a, Proliferation of CD8+, Tconv and Treg CTV-labelled cells activated in media comprising lactic acid for three days. **P = 0.0058. b, Production of IFNγ by CD8+ and Tconv cells conditioned as in a and then restimulated overnight with PMA/ionomycin. CD8, **P = 0.0042; Tconv, *P = 0.02. c, Suppression assay carried out using Treg cells conditioned as in a. Supp:Resp, suppressor (Treg) to responder (Tconv) cell ratio. d, Representative histogram and quantification of pHrodo+ Treg cells taking up 2NBDG. e, Representative flow plot of Ki67 expression by B16-infiltrating Treg cells from mice treated with or without 3MP for 3 days. f, Suppressive capacity of Treg cells, isolated from mice as in Fig. 3k. g, Percentage of Foxp3+ cells, Tconv:Treg ratio, and CD8+:Treg ratio within the TILs of mice treated as in f. ns, not significant. h, Growth curve of B16 melanoma in C57BL/6 mice treated with water or 3MP. i, Proliferation of Treg and Tconv cells activated and cultured in 10 mM lactic acid with or without 3MP for 3 days. *P = 0.016. j, Capacity of activated Treg cells conditioned in 10 mM lactic acid with or without 250 μM 3MP for 3 days to suppress the proliferation of CTV-labelled Tconv cells. k, IFNγ expression by CD8+ and Tconv cells in Foxp3Cre or Slc16a1f/fFoxp3Cre mice treated as in f. l, Percentage of Foxp3+ cells, Tconv:Treg ratio, and CD8+:Treg ratio within LN and tumours of Slc16a1f/fFoxp3Cre mice treated as in f. Results are representative of four (d), three (ac, f, g, i) or two (h, j, k, l) independent experiments. Significance (*P < 0.05; **P < 0.01; ***P < 0.001; ****P < 0.0001) was determined by unpaired two-tailed t-test (d, g, i, k, l), one-way ANOVA with Dunnett’s multiple comparisons test (a, b) or two-way ANOVA with Sidak’s multiple comparisons test (c, f, h, j). Data are means ± s.e.m. from biological replicates.

Source data

Extended Data Fig. 4 MCT1 is efficiently deleted in Treg cells of Slc16a1f/fFoxp3YFP-Cre mice and is not required for function of peripheral Treg cells.

a, Slc16a1 expression in Tconv and Treg cells from the LN of Foxp3Cre or Slc16a1f/fFoxp3Cre mice, showing the relative fold change with respect to Foxp3Cre Tconv cells. b, Expression of Slc16a3 (MCT4) mRNA in Treg cells from mice as in a. c, d, Production of CD44, Ki67 and IFNγ by LN CD8+ T cells (c, *P = 0.039) or Tconv cells (d, **P = 0.007) from mice as in a. e, Capacity of LN-derived Treg cells as in a to suppress proliferation of CTV-labelled Tconv cells. f, Percentage of Foxp3+ and Nrp1+Helios+ LN Treg cells from mice as in a. *P = 0.013. g, Expression of CD44, Ki67 and CD62L by LN Treg cells as in a. h, Expression of CD39 and CD73 by LN Treg cells as in a. i, j, Percentage of Foxp3+ cells (i) or GlucoseCy5+ Treg cells (j) from various tissues of mice as in a. Thymus, *P = 0.014; B16, *P = 0.019. k, Normalized ear thickness of imiquimod-treated mice as in a. l, Percentage of marker-positive Treg cells from mice treated as in k. m, Expression of Foxp3 in transferred wild-type or Slc16a1-deficient Treg cells infused with Thy1.1+ Tconv cells into Rag1–/– mice intravenously. *P = 0.02. n, Weight of Rag1–/– mice from m over time. o, Representative sections of the colon and quantified histology scores seven weeks after cell transfer from mice in m and Fig. 2d. **P = 0.001; **P = 0.009. p, Anti-pimonidazole area over total tumour (B16) area, calculated from immunofluorescence from Foxp3Cre and Slc16a1f/fFoxp3Cre mice. q, IL-2 and IFNγ expression by Slc16a1-deficient Tconv cells stimulated overnight with PMA/ionomycin. Results are representative of four (c, d, f, g), three (a, b, e, h, j, p, q) or two (k, l, m, i, o) independent experiments. Significance (*P < 0.05; **P < 0.01; ****P < 0.0001) was determined by unpaired two-tailed t-test (ad, fq) or two-way ANOVA (e). Data are means ± s.e.m. from biological replicates.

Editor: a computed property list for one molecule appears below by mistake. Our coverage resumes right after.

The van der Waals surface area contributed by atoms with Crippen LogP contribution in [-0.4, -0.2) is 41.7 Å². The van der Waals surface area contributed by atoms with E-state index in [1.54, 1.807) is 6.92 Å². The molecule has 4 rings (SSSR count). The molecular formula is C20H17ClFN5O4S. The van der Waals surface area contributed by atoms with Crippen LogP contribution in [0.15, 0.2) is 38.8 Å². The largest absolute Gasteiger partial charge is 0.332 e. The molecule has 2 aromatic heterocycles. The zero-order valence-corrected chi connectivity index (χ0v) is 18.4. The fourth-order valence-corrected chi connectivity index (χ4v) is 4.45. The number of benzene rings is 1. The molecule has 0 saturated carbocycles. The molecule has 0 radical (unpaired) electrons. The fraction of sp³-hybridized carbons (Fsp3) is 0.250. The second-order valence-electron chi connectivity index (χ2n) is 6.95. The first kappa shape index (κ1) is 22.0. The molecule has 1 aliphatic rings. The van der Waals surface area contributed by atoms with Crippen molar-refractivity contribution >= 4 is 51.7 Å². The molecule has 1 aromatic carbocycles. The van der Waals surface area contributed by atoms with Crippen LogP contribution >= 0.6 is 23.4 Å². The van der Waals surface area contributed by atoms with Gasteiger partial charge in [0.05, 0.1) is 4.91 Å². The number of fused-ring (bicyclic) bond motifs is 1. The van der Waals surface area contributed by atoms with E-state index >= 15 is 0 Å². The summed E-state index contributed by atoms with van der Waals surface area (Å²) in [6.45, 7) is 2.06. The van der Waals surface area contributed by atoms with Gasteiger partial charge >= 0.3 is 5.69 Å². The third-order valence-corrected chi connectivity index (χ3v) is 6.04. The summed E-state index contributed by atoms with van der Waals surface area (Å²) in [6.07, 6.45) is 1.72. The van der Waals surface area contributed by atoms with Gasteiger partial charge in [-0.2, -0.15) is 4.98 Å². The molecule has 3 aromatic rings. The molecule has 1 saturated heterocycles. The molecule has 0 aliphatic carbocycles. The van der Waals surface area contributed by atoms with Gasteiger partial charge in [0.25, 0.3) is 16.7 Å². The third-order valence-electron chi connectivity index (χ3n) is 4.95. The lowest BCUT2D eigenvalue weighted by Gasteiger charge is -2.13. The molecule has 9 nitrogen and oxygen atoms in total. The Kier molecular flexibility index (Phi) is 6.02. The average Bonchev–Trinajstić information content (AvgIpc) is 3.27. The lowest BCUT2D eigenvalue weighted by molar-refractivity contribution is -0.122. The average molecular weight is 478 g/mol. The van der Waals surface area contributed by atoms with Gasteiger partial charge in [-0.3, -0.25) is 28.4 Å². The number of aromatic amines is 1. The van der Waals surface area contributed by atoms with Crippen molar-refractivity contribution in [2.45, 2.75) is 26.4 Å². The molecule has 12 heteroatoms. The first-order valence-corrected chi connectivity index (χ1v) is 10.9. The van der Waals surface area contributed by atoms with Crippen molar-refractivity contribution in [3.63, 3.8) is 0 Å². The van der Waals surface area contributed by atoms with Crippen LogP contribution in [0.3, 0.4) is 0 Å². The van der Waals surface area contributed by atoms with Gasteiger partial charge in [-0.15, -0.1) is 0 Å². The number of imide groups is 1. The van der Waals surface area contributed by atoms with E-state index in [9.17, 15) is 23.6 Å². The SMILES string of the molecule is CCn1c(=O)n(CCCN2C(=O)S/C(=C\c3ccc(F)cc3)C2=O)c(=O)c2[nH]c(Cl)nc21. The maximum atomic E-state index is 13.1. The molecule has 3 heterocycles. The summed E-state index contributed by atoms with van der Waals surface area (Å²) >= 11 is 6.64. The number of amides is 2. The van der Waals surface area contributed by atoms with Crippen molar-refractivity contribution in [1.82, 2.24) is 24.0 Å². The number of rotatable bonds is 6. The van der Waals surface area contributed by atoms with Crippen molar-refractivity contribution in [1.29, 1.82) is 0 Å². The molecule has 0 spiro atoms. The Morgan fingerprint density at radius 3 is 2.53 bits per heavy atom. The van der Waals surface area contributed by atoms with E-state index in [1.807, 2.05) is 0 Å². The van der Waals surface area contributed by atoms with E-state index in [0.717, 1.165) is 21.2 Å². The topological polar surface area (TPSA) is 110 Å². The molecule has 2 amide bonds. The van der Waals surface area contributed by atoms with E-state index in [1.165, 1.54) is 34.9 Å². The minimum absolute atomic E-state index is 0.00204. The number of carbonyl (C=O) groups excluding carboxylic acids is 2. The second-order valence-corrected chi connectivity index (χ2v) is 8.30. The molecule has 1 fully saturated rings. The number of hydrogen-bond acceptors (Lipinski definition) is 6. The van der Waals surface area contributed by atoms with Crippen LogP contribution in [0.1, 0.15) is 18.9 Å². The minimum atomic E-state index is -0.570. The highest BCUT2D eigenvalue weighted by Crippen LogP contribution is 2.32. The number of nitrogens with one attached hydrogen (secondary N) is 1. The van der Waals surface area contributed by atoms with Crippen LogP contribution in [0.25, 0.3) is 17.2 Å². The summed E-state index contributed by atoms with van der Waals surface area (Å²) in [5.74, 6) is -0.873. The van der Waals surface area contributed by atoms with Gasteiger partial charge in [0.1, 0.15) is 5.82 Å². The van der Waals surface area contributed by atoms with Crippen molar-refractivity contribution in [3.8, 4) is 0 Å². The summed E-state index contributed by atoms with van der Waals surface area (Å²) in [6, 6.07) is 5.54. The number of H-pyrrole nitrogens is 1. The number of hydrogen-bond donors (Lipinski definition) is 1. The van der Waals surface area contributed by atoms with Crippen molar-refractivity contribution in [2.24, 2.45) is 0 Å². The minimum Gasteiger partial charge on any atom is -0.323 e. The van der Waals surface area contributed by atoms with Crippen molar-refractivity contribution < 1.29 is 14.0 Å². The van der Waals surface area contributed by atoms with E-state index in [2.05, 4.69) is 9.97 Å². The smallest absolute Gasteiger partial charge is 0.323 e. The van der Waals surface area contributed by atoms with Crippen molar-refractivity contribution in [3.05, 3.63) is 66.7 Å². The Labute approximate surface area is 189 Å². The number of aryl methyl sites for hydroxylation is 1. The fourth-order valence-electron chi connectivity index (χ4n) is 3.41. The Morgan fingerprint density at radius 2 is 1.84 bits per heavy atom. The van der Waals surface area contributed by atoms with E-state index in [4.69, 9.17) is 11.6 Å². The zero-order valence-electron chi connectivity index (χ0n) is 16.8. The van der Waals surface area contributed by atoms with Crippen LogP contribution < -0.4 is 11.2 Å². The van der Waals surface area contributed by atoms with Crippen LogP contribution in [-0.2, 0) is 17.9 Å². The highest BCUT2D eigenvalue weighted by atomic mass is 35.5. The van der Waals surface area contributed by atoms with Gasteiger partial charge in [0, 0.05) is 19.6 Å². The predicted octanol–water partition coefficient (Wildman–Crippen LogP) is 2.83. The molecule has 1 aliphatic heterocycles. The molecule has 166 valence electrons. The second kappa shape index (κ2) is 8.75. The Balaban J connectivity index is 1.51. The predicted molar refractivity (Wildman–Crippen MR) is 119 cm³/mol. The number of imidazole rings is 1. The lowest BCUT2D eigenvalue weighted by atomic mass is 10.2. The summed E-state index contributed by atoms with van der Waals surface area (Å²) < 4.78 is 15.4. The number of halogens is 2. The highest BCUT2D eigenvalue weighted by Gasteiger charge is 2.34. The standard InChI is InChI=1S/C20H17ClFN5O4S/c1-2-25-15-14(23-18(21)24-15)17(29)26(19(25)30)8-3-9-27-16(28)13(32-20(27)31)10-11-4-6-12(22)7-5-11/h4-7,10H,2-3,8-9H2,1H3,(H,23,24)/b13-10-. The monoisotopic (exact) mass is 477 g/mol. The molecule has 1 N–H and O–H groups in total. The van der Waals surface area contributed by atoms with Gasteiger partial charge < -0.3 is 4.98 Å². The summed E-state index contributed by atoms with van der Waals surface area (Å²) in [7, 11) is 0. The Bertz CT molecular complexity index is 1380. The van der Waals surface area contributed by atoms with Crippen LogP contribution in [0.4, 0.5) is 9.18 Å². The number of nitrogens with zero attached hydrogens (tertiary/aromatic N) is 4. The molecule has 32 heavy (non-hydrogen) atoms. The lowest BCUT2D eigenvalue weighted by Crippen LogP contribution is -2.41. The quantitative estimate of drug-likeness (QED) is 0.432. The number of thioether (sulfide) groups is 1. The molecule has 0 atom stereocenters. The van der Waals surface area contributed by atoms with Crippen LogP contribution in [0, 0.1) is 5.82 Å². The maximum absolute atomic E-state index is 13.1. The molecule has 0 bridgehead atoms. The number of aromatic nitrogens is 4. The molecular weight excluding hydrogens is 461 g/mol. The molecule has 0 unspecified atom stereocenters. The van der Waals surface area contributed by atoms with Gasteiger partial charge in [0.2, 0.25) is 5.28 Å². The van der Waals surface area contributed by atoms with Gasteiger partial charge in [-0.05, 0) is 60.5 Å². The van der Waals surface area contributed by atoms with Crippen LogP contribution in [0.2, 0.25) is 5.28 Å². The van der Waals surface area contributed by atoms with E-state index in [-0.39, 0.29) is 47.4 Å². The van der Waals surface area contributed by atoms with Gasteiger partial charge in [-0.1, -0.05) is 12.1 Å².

Source data

Extended Data Fig. 5 Acute deletion of MCT1 results in immunological phenotypes similar to those produced by constitutive deletion and predilection for a fragile Treg phenotype.

a, Foxp3Cre-ERT2 and Slc16a1f/fFoxp3Cre-ERT2 mice were given five consecutive doses (on days –4 to 0) of tamoxifen intraperitoneally before being inoculated with 1.5 × 105 B16 tumour cells intradermally (on day 0). Following inoculation, tamoxifen was administered intraperitoneally 3 times a week until animals were killed at day 14. b, Percentage of Foxp3+ CD4+ cells in the LN and TILs as in a. **P = 0.005. c, IFNγ production by Treg cells from the LN and TILs of mice as in a. **P = 0.002. d, Glucose consumption by Treg cells from the TIL of mice as in a. e, Percentage of proliferating (Ki67+) Tconv cells from the TIL of mice as in a. *P = 0.037. f, Representative flow plot and charts showing IFNγ and TNF production by CD8+ T cells from the TIL of mice as in a. **P = 0.003; *P = 0.02. Also shown is IFNγ production by Tconv cells from the TIL of mice as in a. **P = 0.003. g, Mean fluorescence intensity of Nrp1 on intratumoral Treg cells derived from MEER bearing Foxp3Cre-ERT2 and Slc16a1f/fFoxp3Cre-ERT2 mice treated as in a. *P = 0.034. h, Tim-3 expression by MEER-derived CD8+ T cells from mice as in g. **P = 0.003. Results are representative of four (be), or three (f) or two (g, h) independent experiments. Significance (*P < 0.05; **P < 0.01) was determined by unpaired two-tailed t-test (bh). Data are means ± s.e.m. from biological replicates.

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Watson, M.J., Vignali, P.D.A., Mullett, S.J. et al. Metabolic support of tumour-infiltrating regulatory T cells by lactic acid. Nature 591, 645–651 (2021). https://doi.org/10.1038/s41586-020-03045-2